In the U.S. today, industry studies show that 47.7 percent of mobile phone users are on a smartphone. This represents more than one-third of the population, and that number is forecasted to approach two-thirds by 2016.

Not surprisingly, mobile marketing and advertising are following suit, showing growth rates of 53 percent year-on-year in 2011 as the adoption of mobile technology empowers the growing “smartphone class” of consumers. So it’s alarming to see concurrent studies reveal that 79 percent of mobile advertisers don’t have a mobile-optimized website.

“While business need to get smart quickly about their mobile presence and promotions, they need to fight the trendy urge to just quickly grab the mobile ‘shiny object,’” says Kevin Hourigan, president and CEO of the Web design, development and online marketing agency Bayshore Solutions. “Smart and successful companies will take a strategic approach to incorporating mobile as an important element in their online marketing.”

Smart Business spoke with Hourigan about how to get the best business value and results when adding mobile to your marketing mix.

What are the strategic foundations for going mobile?

First and foremost, you need to have a solid core Web presence. Mobile is an advanced phase of a business website. Just whipping up a mobile site so you can check that off the list is short sighted and detrimental to effective integrated marketing.

Once your core website is functional, search optimized and effective, you can attach a mobile site to that asset in a mobile-optimized and mobile results-oriented manner. These can be developed quite effectively in tandem, but rarely will a shiny new mobile site make up for a shoddy main website.

In order to build the right mobile site for your business, you need to do your strategic homework up front. Simply resizing your website content for mobile screens is the classic wrong approach.

To build a mobile site correctly, you need to first analyze your target customers, their buying cycles and online interaction personas. You’ll find there will be distinct differences in the circumstances, priorities and information needs between your customers on a desktop computer versus those accessing your online brand through a mobile device. These strategic insights will lead you to very distinct tactical choices in keyword selection, user interface items and possibly even different conversion actions associated with your mobile Web presence.

Knowing what your customers are seeking in their mobile interactions will assist you in building a tailored and effective mobile experience for them — one that brings them more quickly to the business results you desire. Beyond the mobile site design, this guidance will positively influence your ongoing mobile marketing and ensure it complements and supports your other online and offline marketing initiatives.

What comes after building the mobile site?

Having a live and functional mobile website is the starting point, just as establishing a main business website is the beginning-point of marketing online. Next is developing the right mobile marketing strategy for your mobile site in order to generate the results you want.

Defining the desired result for a mobile customer is key. Depending on the profile of your mobile target customer, these results could be sales transactions, a request for quote or information, a phone call to your company or an appointment scheduled. Some organizations might even consider viewing a specific Web page, downloading a file or engaging with a mobile custom app as desired results of target customers’ mobile visits.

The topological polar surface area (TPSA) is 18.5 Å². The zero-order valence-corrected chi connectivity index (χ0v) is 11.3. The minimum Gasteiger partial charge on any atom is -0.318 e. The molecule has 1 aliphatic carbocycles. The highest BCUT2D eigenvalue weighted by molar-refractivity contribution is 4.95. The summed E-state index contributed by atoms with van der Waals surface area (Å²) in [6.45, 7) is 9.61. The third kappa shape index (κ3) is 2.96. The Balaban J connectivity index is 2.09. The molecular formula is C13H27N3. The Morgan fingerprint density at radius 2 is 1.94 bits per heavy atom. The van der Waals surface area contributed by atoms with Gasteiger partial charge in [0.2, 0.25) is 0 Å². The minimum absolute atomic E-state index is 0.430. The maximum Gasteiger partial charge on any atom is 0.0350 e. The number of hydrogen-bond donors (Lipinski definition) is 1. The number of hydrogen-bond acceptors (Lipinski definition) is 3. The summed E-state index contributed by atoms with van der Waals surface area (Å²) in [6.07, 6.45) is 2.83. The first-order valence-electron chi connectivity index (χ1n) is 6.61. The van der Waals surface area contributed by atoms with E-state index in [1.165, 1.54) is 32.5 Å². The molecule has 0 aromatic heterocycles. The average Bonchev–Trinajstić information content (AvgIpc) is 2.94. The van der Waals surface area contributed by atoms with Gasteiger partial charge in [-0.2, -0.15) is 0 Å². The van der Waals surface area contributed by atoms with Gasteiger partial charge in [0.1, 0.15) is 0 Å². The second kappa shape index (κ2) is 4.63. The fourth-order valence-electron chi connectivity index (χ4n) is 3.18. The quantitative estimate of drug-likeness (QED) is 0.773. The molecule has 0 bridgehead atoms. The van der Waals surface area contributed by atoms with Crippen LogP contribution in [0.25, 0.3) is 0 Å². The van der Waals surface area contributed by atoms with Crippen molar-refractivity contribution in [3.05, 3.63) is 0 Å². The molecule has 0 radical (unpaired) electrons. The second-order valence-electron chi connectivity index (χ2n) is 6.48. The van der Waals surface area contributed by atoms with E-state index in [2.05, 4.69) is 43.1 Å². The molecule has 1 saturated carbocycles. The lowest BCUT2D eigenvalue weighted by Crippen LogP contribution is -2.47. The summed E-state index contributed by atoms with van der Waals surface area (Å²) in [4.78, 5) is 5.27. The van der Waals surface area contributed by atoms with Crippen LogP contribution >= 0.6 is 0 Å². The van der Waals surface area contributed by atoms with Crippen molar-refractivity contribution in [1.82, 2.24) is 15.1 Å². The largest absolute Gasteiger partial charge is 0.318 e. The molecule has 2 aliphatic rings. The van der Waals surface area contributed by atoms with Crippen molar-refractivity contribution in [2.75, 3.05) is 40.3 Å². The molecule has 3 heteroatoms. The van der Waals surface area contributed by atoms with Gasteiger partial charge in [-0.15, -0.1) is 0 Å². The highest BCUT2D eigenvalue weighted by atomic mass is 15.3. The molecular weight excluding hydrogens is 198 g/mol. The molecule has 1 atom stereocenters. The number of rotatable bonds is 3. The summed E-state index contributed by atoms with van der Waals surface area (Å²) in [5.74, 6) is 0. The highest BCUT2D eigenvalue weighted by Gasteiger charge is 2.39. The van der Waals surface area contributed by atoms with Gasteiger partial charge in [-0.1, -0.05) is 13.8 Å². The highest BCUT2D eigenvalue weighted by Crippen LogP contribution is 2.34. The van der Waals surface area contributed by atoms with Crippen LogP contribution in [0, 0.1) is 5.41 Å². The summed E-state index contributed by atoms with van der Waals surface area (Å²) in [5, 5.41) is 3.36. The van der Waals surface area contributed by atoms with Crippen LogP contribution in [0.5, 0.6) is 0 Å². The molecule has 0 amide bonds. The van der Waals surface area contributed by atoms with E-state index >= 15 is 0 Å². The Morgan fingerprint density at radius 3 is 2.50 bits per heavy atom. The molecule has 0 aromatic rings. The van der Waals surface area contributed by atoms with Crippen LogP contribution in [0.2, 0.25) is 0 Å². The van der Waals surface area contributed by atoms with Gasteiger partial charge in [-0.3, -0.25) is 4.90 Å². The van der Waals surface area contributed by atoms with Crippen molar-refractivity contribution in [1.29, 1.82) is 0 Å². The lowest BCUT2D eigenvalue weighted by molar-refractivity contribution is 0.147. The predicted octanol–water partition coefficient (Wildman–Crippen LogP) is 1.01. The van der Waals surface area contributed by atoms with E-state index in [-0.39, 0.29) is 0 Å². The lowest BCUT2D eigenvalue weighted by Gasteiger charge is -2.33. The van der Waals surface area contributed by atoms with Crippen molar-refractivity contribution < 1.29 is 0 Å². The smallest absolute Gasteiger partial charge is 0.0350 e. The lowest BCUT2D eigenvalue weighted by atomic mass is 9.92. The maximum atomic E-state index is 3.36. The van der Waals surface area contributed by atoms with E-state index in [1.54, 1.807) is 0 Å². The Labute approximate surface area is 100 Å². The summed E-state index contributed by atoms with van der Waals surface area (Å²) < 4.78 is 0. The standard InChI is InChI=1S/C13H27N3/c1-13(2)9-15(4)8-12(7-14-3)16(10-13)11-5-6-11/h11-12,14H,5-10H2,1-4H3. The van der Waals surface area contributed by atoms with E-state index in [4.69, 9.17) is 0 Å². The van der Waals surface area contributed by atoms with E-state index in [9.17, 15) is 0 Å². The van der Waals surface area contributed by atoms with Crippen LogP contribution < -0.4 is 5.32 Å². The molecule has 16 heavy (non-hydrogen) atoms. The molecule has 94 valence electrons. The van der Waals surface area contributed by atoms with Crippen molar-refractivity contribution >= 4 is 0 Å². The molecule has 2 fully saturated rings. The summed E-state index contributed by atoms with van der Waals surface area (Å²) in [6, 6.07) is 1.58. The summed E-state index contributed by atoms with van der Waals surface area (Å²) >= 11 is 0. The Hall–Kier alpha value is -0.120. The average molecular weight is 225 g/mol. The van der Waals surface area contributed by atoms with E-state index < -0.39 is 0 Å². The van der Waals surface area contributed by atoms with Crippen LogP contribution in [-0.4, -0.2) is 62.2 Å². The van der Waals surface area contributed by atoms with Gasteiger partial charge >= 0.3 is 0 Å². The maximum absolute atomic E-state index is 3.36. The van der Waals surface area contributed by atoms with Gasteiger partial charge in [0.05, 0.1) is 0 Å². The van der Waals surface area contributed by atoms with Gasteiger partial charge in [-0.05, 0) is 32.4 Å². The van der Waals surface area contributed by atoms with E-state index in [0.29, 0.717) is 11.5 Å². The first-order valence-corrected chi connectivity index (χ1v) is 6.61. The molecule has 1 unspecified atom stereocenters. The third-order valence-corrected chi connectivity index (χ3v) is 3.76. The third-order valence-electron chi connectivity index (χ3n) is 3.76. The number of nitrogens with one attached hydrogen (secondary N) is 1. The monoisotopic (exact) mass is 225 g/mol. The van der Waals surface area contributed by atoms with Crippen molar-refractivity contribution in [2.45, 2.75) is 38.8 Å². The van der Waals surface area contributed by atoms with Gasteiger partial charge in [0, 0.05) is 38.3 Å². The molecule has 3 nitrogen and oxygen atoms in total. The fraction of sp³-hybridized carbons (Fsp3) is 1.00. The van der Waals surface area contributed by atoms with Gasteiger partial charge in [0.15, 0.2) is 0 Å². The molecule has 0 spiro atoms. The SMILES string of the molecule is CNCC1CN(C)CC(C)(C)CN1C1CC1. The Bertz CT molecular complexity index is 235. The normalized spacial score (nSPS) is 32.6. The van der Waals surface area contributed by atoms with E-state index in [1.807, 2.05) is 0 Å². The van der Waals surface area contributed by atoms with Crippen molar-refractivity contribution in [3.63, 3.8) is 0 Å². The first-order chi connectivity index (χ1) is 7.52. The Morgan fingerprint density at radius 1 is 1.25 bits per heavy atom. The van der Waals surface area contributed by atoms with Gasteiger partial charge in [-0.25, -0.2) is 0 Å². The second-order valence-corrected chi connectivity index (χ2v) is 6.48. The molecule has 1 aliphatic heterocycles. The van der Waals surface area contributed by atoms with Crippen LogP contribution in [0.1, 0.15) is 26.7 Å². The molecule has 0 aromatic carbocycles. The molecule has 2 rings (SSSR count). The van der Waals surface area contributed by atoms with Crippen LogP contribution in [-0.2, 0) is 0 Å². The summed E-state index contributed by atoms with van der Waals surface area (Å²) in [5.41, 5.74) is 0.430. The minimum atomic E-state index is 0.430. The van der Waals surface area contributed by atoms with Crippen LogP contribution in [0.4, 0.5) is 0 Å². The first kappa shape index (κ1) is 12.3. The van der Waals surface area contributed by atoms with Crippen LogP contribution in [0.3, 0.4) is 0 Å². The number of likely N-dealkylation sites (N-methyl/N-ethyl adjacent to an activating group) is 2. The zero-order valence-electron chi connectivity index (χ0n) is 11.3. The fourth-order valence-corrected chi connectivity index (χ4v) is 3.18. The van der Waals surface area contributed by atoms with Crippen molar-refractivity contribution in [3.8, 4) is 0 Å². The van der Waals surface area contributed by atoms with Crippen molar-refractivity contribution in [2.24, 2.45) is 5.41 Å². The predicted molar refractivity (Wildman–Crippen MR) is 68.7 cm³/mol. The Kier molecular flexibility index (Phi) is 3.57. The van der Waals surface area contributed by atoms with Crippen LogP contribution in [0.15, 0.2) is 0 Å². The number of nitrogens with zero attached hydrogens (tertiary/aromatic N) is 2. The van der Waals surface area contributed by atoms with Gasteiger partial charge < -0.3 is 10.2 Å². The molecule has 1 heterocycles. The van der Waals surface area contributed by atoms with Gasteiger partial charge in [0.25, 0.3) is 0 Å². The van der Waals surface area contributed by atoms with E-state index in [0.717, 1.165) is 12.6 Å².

Aligning the metrics to track the correct results then developing a marketing strategy that drives desired mobile attention and action are the next steps. Studies show that customers on a mobile device tend to be in a later buying stage — narrowing choices, seeking price comparisons, or obtaining directions to get to a store compared with conducting initial general research about a product or service. It has also been shown that typical mobile customers are more heavily affected by local dynamics, such as where the closest solution is to getting what they need at that moment.

When you have a clear picture of your mobile customers’ situations and immediacy relative to your product or service, you can key in on different tactical elements of your online marketing to best reach and serve them. Keywords relevant to their situational mobile searches, ad placement on specific websites, local directory listings and enhancements, integration with social media profiles, platforms and custom apps are tactics that can be tailored to your mobile-specific marketing plan.

How does this all work together?

Although your business’ mobile website and marketing might have slightly different emphasis, metrics and content because of the focus on the mobile segment of your target audience, it is essential to make the connections between your mobile Web presence, your overall Web marketing and even your traditional marketing initiatives. Integrating campaigns and proper communications between those implementing them will promote consistency of messaging and quality of experience for your customers throughout all their touch points with your business — mobile, desktop and traditional.

Making the effort to strategically develop and connect marketing channels while ensuring best practices in mobile and all other marketing tactics is a distinguishing factor of successful businesses. A strategic approach, defined and aligned goals and the use of correct metrics to gauge performance will transform a simple mobile presence into a powerful marketing asset for your business.

Kevin Hourigan is the president and CEO of Bayshore Solutions. Reach him at (877) 535-4578 or www.BayshoreSolutions.com. For a snapshot of Bayshore Solutions Web marketing methodology, visit www.bayshoresolutions.com/about-bayshore-solutions/methodology.aspx.